Department of Management

Personality in context: Effective traits for expatriate managers at different levels

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Personality in context: Effective traits for expatriate managers at different levels. / Lauring, Jakob; Selmer, Jan; Kubovcikova, Annamaria.

In: International Journal of Human Resource Management, Vol. 30, No. 6, 2019, p. 1010-1035.

Research output: Contribution to journal/Conference contribution in journal/Contribution to newspaperJournal articleResearchpeer-review

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Lauring, Jakob ; Selmer, Jan ; Kubovcikova, Annamaria. / Personality in context: Effective traits for expatriate managers at different levels. In: International Journal of Human Resource Management. 2019 ; Vol. 30, No. 6. pp. 1010-1035.

Bibtex

@article{6a2aae66ef7b43b3b94020720ae443b5,
title = "Personality in context:: Effective traits for expatriate managers at different levels",
abstract = "The purpose of this article is to assess how management level as a contextual factor interacts with personal characteristics in predicting expatriate performance. In particular, we focused on proactive personality (the individual’s disposition to change the organizational environment) and self-control (the individual’s disposition to change oneself to fit the organizational environment). Surveying 307 business expatriate managers in China, we hypothesized that in relation to work outcomes, the effect of proactive personality would be stronger for CEOs while the effect of self-control would be stronger for non-CEOs. We found both proactive personality and self-control to have favorable effects on our performance indicators: job performance, effectiveness, and time to proficiency. In line with our prediction, we also found the effect of proactive personality on job performance to be stronger for CEO expatriates while the effect of self-control on performance was stronger for non-CEO expatriate managers.",
keywords = "CEOs, Expatriates, contextual factors, management level, performance, proactive personality, self-control, NATIONALITY, ORGANIZATIONAL CULTURE, SELF-CONTROL, HOST COUNTRY, COMMON METHOD VARIANCE, JOB-PERFORMANCE, CROSS-CULTURAL ADJUSTMENT, WORK OUTCOMES, PROACTIVE PERSONALITY, SUBSIDIARIES",
author = "Jakob Lauring and Jan Selmer and Annamaria Kubovcikova",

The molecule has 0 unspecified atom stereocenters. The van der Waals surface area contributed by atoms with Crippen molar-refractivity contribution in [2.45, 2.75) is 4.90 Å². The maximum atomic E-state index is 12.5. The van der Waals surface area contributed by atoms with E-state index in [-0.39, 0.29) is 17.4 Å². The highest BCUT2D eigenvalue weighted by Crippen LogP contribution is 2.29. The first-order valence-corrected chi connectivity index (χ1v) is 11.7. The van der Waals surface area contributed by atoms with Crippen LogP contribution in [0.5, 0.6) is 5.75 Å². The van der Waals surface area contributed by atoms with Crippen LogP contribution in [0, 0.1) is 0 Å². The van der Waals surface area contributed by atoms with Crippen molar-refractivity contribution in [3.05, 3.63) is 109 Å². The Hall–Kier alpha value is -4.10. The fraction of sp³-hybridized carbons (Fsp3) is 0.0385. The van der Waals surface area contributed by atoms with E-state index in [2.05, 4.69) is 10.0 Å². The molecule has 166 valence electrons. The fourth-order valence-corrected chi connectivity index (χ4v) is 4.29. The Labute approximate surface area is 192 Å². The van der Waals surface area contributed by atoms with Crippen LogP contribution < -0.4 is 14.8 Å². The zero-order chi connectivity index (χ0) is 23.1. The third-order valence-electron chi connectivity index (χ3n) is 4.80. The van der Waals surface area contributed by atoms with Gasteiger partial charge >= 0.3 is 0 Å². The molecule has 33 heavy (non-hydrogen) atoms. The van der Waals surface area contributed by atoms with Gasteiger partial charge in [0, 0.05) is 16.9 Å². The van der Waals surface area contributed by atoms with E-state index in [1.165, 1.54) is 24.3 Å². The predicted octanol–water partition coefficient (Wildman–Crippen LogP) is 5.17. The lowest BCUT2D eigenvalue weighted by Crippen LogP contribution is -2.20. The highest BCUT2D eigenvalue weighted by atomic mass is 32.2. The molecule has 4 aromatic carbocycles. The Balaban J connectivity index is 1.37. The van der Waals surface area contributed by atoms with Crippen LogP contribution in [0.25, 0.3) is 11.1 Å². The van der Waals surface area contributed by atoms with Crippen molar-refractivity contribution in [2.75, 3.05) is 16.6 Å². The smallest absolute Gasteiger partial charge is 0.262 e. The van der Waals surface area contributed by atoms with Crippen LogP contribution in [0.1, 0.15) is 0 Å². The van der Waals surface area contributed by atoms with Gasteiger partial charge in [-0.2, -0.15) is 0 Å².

year = "2019",
doi = "10.1080/09585192.2017.1381137",
language = "English",
volume = "30",
pages = "1010--1035",
journal = "International Journal of Human Resource Management",
issn = "0958-5192",
publisher = "Taylor & Francis Online",
number = "6",

}

RIS

TY - JOUR

T1 - Personality in context:

T2 - Effective traits for expatriate managers at different levels

AU - Lauring, Jakob

AU - Selmer, Jan

AU - Kubovcikova, Annamaria

PY - 2019

Y1 - 2019

N2 - The purpose of this article is to assess how management level as a contextual factor interacts with personal characteristics in predicting expatriate performance. In particular, we focused on proactive personality (the individual’s disposition to change the organizational environment) and self-control (the individual’s disposition to change oneself to fit the organizational environment). Surveying 307 business expatriate managers in China, we hypothesized that in relation to work outcomes, the effect of proactive personality would be stronger for CEOs while the effect of self-control would be stronger for non-CEOs. We found both proactive personality and self-control to have favorable effects on our performance indicators: job performance, effectiveness, and time to proficiency. In line with our prediction, we also found the effect of proactive personality on job performance to be stronger for CEO expatriates while the effect of self-control on performance was stronger for non-CEO expatriate managers.

AB - The purpose of this article is to assess how management level as a contextual factor interacts with personal characteristics in predicting expatriate performance. In particular, we focused on proactive personality (the individual’s disposition to change the organizational environment) and self-control (the individual’s disposition to change oneself to fit the organizational environment). Surveying 307 business expatriate managers in China, we hypothesized that in relation to work outcomes, the effect of proactive personality would be stronger for CEOs while the effect of self-control would be stronger for non-CEOs. We found both proactive personality and self-control to have favorable effects on our performance indicators: job performance, effectiveness, and time to proficiency. In line with our prediction, we also found the effect of proactive personality on job performance to be stronger for CEO expatriates while the effect of self-control on performance was stronger for non-CEO expatriate managers.

KW - CEOs

KW - Expatriates

KW - contextual factors

KW - management level

KW - performance

KW - proactive personality

KW - self-control

KW - NATIONALITY

KW - ORGANIZATIONAL CULTURE

KW - SELF-CONTROL

KW - HOST COUNTRY

KW - COMMON METHOD VARIANCE

KW - JOB-PERFORMANCE

KW - CROSS-CULTURAL ADJUSTMENT

KW - WORK OUTCOMES

KW - PROACTIVE PERSONALITY

KW - SUBSIDIARIES

U2 - 10.1080/09585192.2017.1381137

DO - 10.1080/09585192.2017.1381137

M3 - Journal article

VL - 30

SP - 1010

EP - 1035

JO - International Journal of Human Resource Management

JF - International Journal of Human Resource Management

SN - 0958-5192

IS - 6

ER -